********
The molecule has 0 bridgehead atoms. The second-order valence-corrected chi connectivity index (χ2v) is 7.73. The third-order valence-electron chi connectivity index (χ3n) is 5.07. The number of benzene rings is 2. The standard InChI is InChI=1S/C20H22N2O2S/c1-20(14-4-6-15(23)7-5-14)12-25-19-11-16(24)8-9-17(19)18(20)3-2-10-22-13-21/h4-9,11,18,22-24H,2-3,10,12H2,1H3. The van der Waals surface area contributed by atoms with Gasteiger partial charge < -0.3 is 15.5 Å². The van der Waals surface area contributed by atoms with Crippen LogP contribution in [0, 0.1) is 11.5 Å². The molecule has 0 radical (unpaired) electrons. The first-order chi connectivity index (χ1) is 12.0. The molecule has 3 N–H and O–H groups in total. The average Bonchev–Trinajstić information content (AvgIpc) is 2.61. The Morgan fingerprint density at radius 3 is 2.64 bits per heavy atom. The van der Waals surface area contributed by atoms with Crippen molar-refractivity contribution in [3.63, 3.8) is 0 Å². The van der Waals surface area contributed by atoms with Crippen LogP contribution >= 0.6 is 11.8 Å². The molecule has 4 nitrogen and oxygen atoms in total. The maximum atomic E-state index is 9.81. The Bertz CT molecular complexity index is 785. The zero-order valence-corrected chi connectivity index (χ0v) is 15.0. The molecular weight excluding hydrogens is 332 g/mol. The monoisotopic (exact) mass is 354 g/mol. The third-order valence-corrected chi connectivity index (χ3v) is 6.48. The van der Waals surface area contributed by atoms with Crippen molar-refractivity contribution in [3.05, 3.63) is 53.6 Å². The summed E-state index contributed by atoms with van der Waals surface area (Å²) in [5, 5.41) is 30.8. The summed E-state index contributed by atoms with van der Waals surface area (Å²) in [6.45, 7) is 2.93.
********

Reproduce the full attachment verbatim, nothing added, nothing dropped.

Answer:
The molecule has 0 bridgehead atoms. The second-order valence-corrected chi connectivity index (χ2v) is 7.73. The third-order valence-electron chi connectivity index (χ3n) is 5.07. The number of benzene rings is 2. The standard InChI is InChI=1S/C20H22N2O2S/c1-20(14-4-6-15(23)7-5-14)12-25-19-11-16(24)8-9-17(19)18(20)3-2-10-22-13-21/h4-9,11,18,22-24H,2-3,10,12H2,1H3. The van der Waals surface area contributed by atoms with Gasteiger partial charge < -0.3 is 15.5 Å². The van der Waals surface area contributed by atoms with Crippen LogP contribution in [0, 0.1) is 11.5 Å². The molecule has 0 radical (unpaired) electrons. The first-order chi connectivity index (χ1) is 12.0. The molecule has 3 N–H and O–H groups in total. The average Bonchev–Trinajstić information content (AvgIpc) is 2.61. The Morgan fingerprint density at radius 3 is 2.64 bits per heavy atom. The van der Waals surface area contributed by atoms with Crippen molar-refractivity contribution in [3.63, 3.8) is 0 Å². The van der Waals surface area contributed by atoms with Crippen LogP contribution >= 0.6 is 11.8 Å². The molecule has 4 nitrogen and oxygen atoms in total. The maximum atomic E-state index is 9.81. The Bertz CT molecular complexity index is 785. The zero-order valence-corrected chi connectivity index (χ0v) is 15.0. The molecular weight excluding hydrogens is 332 g/mol. The monoisotopic (exact) mass is 354 g/mol. The third-order valence-corrected chi connectivity index (χ3v) is 6.48. The van der Waals surface area contributed by atoms with Crippen molar-refractivity contribution in [3.05, 3.63) is 53.6 Å². The summed E-state index contributed by atoms with van der Waals surface area (Å²) in [5, 5.41) is 30.8. The summed E-state index contributed by atoms with van der Waals surface area (Å²) in [6.45, 7) is 2.93.